The sun dips below the bald ridge of the Catskill Mountains as Natalie Merchant lopes confidently through the public gardens of Montgomery Place — one of those sprawling Hudson Valley estates whose grandeur reflects a gentrified approximation of wilderness. ”They call these bearded irises,” says the former lead singer of rock’s 10,000 Maniacs, stroking a lean violet flower. ”These are anemones; there used to be only three nurseries in the country that grew them. And that’s a tulip tree-look at the blossoms!” Her reverent patter slows as she nestles up to a massive fennel bush and inhales deeply. ”I can easily see myself retreating from the world and raising plants,” she sighs. ”Soon.”
Her pastoral urges, however, are leading her far from that fantasy of isolation. The Maniacs’ vanilla-glazed folk rock — and Merchant’s hippiechick esprit in particular — may have passed for quirkiness in the button-down ’80s. But that five-grain aesthetic now swims resolutely mainstream; nearly two years after Merchant officially quit the Maniacs, her earthy solo debut, Tigerlily, entered the Billboard pop chart at No. 13 two weeks ago. ”I think she’s right on the threshold of being really big,” says Lee Chesnut, senior vice president of music programming at VH1, which is currently featuring her first video, ”Carnival,” on Crossroads.
Such predictions, of course, have haloed the 31-year-old Merchant since July 1993, when she officially divorced the band she had fronted for a dozen years. A klatch of college-radio buddies from backwater Jamestown, N.Y., the Maniacs bridged the gap between earnest and eager; their grinning melodies sugarcoated Merchant’s often frowning lyrics on songs such as ”Like the Weather” and ”Candy Everybody Wants.” And incessant touring spawned an audience that was cultish in fervor yet centrist in size — three of their five albums have gone platinum, including their last, 1993’s 10,000 Maniacs MTV Unplugged.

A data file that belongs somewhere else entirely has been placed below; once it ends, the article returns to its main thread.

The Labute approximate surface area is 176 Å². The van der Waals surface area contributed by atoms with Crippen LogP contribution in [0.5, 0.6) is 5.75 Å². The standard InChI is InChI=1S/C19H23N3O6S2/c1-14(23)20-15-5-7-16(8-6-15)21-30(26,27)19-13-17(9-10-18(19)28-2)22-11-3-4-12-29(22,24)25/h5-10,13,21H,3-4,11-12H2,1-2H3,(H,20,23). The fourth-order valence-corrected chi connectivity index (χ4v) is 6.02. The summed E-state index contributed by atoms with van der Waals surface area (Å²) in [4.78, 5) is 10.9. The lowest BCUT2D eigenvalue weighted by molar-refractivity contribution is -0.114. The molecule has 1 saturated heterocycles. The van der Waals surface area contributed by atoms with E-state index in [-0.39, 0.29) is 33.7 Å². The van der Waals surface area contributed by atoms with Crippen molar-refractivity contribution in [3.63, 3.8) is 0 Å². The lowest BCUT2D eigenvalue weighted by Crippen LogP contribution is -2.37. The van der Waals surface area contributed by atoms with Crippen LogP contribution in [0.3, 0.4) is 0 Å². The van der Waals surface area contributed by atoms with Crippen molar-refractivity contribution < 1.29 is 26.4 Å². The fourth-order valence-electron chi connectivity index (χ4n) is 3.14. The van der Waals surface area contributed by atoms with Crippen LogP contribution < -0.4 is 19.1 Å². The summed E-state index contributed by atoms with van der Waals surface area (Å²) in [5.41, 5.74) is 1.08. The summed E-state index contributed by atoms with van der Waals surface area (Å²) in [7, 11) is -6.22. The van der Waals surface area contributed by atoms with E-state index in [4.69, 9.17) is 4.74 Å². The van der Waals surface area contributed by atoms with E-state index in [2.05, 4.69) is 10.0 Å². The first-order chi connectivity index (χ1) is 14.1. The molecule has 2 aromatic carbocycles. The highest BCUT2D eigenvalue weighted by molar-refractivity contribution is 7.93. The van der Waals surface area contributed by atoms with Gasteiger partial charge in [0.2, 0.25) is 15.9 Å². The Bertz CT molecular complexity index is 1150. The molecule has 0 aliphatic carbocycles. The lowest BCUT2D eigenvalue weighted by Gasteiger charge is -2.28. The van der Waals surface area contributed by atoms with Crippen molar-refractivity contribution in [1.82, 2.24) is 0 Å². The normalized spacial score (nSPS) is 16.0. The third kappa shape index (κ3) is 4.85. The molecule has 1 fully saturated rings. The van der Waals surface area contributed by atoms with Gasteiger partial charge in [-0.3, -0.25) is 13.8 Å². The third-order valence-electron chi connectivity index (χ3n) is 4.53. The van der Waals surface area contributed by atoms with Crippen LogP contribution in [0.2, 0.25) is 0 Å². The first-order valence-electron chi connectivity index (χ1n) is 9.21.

But, as early as their fourth album, 1989’s Blind Man’s Zoo, the feel-good vibe had begun to fray: Not only did critics deride the disc for its stiff-collared preachiness, the group actually stopped playing cuts off the album in concert because, says Merchant, ”we realized they were just such a bummer.”
”Looking back,” she says now, ”I think that was the first convulsion of not wanting to be in 10,000 Maniacs, because I didn’t want to have to consult with all these other people. I didn’t want art by committee anymore.”
The split came five months into preproduction on their follow-up album, 1992’s Our Time in Eden, for which Merchant (who had moved to Manhattan) returned to the woods. ”Going back to Jamestown was a trip back in time,” she explains. ”Living together again really felt like backpedaling. And being the only female, I’d [buy] the food, and everybody else would eat it and then not do the dishes, and beer cans didn’t get rinsed and needed to be recycled and smelled funny, and I just thought, ‘This should have happened 12 years ago!”’
Bobbing out of an uncomfortable silence, her voice falters. ”We spent too long working on that record,” she says, almost to herself. (The Maniacs, who continue to tour without a label deal, refuse to discuss Merchant or the breakup.) ”I just came to rehearsal one day and said, ‘It’s over. I really can’t do this anymore.’ And I remember [bassist] Steve Gustafson saying ‘I’m actually surprised you stayed as long as you did.”’